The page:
The team behind the decentralized Domain Name Server (DNS) project, Handshake, recently patched a bug that could have inflated the supply of HNS coins.
When it existed in Handshake’s code, the bug was never exploited and no user funds or domain data were compromised, Handshake’s developers wrote in a post.
“A flaw was discovered in the Handshake protocol that could unintentionally increase the total HNS coin supply beyond its designed limits,” according to the post. “A user with a reserved name claim could have accidentally generated small amounts of extra HNS by modifying their wallet. In the worst-case scenario, a malicious miner could generate nearly unlimited extra HNS in every block. The bug was never exploited and is now fixed.”
The team advises miners and node operators to update to the newest version ASAP.
Handshake is a decentralized domain name service wherein users can purchase Handshake names, an alternative to the DNS identifiers traditionally used for accessing websites (Handshake users pay for these in HNS token). Per the blog post, the bug would have given users who have claimed Handshake names the ability to accidentally print extra HNS tokens.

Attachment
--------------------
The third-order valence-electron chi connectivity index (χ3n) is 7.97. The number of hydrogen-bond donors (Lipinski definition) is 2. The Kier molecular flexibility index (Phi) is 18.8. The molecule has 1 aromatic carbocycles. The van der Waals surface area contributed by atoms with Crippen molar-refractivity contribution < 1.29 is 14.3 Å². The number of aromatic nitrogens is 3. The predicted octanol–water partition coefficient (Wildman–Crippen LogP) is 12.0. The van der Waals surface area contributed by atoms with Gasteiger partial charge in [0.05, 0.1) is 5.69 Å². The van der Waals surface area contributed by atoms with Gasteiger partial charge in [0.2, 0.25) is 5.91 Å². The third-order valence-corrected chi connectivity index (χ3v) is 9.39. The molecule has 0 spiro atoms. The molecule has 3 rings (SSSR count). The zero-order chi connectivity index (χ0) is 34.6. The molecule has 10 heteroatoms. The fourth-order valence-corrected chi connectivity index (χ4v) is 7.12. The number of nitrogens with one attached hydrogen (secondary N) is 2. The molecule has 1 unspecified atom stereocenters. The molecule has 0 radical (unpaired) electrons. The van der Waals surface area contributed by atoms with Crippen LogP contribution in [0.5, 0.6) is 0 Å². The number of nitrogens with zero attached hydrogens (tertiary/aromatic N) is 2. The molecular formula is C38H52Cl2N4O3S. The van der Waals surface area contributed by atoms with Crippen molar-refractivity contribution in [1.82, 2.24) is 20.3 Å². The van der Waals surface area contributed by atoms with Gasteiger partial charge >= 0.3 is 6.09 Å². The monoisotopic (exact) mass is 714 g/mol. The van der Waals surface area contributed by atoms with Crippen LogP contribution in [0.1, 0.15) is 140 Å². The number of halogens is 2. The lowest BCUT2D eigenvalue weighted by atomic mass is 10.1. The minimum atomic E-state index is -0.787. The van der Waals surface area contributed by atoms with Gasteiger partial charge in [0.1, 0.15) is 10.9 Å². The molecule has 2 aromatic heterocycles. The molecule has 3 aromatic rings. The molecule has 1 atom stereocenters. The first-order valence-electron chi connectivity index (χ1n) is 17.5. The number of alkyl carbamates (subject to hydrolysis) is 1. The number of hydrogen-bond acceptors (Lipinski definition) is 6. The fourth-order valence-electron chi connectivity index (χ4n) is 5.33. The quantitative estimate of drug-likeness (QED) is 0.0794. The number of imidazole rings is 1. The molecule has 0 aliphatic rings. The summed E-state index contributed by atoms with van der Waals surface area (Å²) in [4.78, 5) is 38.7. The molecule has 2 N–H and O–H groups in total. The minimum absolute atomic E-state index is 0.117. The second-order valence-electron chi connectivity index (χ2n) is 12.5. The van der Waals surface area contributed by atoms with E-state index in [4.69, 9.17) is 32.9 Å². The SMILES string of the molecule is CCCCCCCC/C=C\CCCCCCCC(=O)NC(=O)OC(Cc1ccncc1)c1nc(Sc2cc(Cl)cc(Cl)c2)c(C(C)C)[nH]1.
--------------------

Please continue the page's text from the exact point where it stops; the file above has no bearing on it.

Handshake inflation bug
Matthew Zipkin, former developer at BitGo and a contributor to Bcoin, alerted the team of the vulnerability on March 24. From here, Handshake developer (and Lightning Network architect) Joseph Poon and fellow Handshake dev Christopher Jeffrey coded fixes that were rolled out to HNS mining pools first.
The team approached miners like F2Pool and Poolin first because the bug required overhauling Handshake’s code, according to the post.
“This flaw is not just an implementation bug that could be fixed with a software patch. It is a problem with the design of the Handshake protocol and so it affects every user and all full nodes. The only way to fix this kind of issue is with a soft fork, which adds new rules to the protocol and is enforced by miners,” the team said.
“Soft forks” are blockchain upgrades where new versions of a software are made compatible with older versions and, as the post admits, they typically occur with total community involvement. Handshake’s team executed this emergency soft fork because “the flaw could not be disclosed until the new protocol rules were in place and enforced by as much hashrate as possible,” the team said in the post.